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Developing Student Understanding
High-school students develop the ability to relate the macroscopic properties of substances that they study in grades K-8 to the microscopic structure of substances. This development in understanding requires students to move among three domains of thought—the macroscopic world of observable phenomena, the microscopic world of molecules, atoms, and subatomic particles, and the symbolic and mathematical world of chemical formulas, equations, and symbols.
The relationship between properties of matter and its structure continues as a major component of study in 9-12 physical science. In the elementary grades, students studied the properties of matter and the classification of substances using easily observable properties. In the middle grades, they examined change of state, solutions, and simple chemical reactions, and developed enough knowledge and experience to define the properties of elements and compounds. When students observe and integrate a wide variety of evidence, such as seeing copper "dissolved" by an acid into a solution and then retrieved as pure copper when it is displaced by zinc, the idea that copper atoms are the same for any copper object begins to make sense. In each of these reactions, the knowledge that the mass of the substance does not change can be interpreted by assuming that the number of particles does not change during their rearrangement in the reaction. Studies of student understanding of molecules indicate that it will be difficult for them to comprehend the very small size and large number of particles involved. The connection between the particles and the chemical formulas that represent them is also often not clear.
It is logical for students to begin asking about the internal structure of atoms, and it will be difficult, but important, for them to know "how we know." Quality learning and the spirit and practice of scientific inquiry are lost when the evidence and argument for atomic structure are replaced by direct assertions by the teacher and text. Although many experiments are difficult to replicate in school, students can read some of the actual reports and examine the chain of evidence that led to the development of the current concept of the atom. The nature of the atom is far from totally understood; scientists continue to investigate atoms and have discovered even smaller constituents of which neutrons and protons are made.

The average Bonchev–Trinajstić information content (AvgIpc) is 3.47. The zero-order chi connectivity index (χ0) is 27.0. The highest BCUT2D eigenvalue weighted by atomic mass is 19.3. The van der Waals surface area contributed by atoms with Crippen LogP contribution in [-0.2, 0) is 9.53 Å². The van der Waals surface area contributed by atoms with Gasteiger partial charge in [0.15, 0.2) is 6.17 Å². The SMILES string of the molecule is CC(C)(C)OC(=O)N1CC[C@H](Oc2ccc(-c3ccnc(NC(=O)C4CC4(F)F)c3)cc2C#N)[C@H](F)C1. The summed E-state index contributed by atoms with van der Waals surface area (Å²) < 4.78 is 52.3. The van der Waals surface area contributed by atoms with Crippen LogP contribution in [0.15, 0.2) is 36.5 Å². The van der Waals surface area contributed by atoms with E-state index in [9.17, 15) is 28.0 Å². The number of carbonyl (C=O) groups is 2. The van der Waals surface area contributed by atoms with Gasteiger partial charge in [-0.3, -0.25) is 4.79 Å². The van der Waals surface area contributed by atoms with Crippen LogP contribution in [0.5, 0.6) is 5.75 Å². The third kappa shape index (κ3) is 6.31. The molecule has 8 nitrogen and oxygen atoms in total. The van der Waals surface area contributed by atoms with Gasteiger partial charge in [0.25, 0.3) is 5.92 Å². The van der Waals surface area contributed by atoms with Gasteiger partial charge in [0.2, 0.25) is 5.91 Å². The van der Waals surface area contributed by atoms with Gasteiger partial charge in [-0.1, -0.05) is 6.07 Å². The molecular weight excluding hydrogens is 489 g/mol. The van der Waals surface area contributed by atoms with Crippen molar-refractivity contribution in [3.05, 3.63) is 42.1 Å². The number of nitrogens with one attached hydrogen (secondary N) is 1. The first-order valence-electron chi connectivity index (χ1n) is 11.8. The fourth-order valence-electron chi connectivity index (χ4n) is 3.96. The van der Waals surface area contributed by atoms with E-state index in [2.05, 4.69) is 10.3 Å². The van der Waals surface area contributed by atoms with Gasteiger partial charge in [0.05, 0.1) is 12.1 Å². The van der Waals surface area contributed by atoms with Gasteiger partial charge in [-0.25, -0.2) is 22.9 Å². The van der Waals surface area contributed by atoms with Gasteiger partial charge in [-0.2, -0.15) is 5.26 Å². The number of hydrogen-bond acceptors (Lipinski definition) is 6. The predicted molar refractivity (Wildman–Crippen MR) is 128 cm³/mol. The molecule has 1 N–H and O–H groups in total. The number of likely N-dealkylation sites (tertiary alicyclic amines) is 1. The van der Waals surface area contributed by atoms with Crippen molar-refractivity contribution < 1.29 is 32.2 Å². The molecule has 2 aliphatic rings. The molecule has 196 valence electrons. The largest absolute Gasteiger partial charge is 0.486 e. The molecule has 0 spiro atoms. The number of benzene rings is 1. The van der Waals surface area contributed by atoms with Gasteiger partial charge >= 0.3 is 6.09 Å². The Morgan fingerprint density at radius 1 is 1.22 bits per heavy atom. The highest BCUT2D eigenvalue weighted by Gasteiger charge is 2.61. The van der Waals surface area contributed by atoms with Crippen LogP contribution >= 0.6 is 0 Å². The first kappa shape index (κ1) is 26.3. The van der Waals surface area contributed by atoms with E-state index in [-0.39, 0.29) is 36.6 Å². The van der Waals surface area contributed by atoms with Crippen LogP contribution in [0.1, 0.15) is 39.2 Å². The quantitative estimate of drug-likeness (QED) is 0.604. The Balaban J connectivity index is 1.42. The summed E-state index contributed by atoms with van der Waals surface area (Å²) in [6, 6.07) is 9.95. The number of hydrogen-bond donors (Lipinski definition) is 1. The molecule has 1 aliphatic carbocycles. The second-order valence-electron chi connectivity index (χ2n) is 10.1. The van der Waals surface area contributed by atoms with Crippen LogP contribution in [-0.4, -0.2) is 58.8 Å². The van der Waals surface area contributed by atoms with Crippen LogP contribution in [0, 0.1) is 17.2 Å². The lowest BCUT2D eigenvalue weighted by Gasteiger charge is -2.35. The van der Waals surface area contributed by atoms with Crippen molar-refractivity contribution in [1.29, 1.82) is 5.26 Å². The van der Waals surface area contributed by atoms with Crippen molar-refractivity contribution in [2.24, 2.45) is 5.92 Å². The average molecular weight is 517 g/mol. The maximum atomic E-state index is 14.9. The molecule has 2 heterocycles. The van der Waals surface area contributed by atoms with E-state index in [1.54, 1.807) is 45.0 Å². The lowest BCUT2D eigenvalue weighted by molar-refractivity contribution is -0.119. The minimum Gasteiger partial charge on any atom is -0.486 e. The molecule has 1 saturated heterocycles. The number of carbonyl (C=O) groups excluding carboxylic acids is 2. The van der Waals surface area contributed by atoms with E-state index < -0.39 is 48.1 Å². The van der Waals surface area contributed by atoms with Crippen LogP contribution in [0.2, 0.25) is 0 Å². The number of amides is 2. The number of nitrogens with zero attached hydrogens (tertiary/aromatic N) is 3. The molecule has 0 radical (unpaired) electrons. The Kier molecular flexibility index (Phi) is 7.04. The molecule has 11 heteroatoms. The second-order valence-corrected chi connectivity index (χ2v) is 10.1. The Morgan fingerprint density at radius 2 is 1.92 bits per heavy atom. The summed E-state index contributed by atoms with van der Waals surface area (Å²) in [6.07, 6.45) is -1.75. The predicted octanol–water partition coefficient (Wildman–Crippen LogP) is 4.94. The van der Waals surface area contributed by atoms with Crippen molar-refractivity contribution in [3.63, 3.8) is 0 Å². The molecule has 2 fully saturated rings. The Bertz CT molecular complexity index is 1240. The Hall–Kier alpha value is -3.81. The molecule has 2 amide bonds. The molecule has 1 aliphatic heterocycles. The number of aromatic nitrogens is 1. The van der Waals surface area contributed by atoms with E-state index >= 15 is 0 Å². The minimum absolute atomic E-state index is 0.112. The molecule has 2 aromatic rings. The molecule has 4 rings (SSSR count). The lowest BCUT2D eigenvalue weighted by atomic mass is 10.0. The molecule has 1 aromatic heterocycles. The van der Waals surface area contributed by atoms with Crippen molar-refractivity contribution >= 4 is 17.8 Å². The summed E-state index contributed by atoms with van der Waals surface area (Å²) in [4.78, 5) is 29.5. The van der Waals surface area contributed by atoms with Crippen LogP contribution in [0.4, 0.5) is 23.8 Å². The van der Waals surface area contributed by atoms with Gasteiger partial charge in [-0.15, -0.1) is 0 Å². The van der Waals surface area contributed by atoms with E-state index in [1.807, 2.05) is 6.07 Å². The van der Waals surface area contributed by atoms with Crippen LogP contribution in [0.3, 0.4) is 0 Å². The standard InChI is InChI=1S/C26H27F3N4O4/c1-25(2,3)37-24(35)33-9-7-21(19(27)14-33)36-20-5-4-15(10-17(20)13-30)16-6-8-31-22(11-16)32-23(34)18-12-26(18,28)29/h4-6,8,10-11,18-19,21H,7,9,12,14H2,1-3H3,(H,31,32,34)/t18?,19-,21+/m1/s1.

Laboratory investigation of the properties of substances and their changes through a range of chemical interactions provide a basis for the high school graduate to understand a variety of reaction types and their applications, such as the capability to liberate elements from ore, create new drugs, manipulate the structure of genes, and synthesize polymers.
Understanding of the microstructure of matter can be supported by laboratory experiences with the macroscopic and microscopic world of forces, motion (including vibrations and waves), light, and electricity. These experiences expand upon the ones that the students had in the middle school and provide new ways of understanding the movement of muscles, the transport of materials across cell membranes, the behavior of atoms and molecules, communication technologies, and the
Marking the culmination of a three-year, multiphase process, on April 10th, 2013, a 26-state consortium released the Next Generation Science Standards (NGSS), a detailed description of the key scientific ideas and practices that all students should learn by the time they graduate from high school.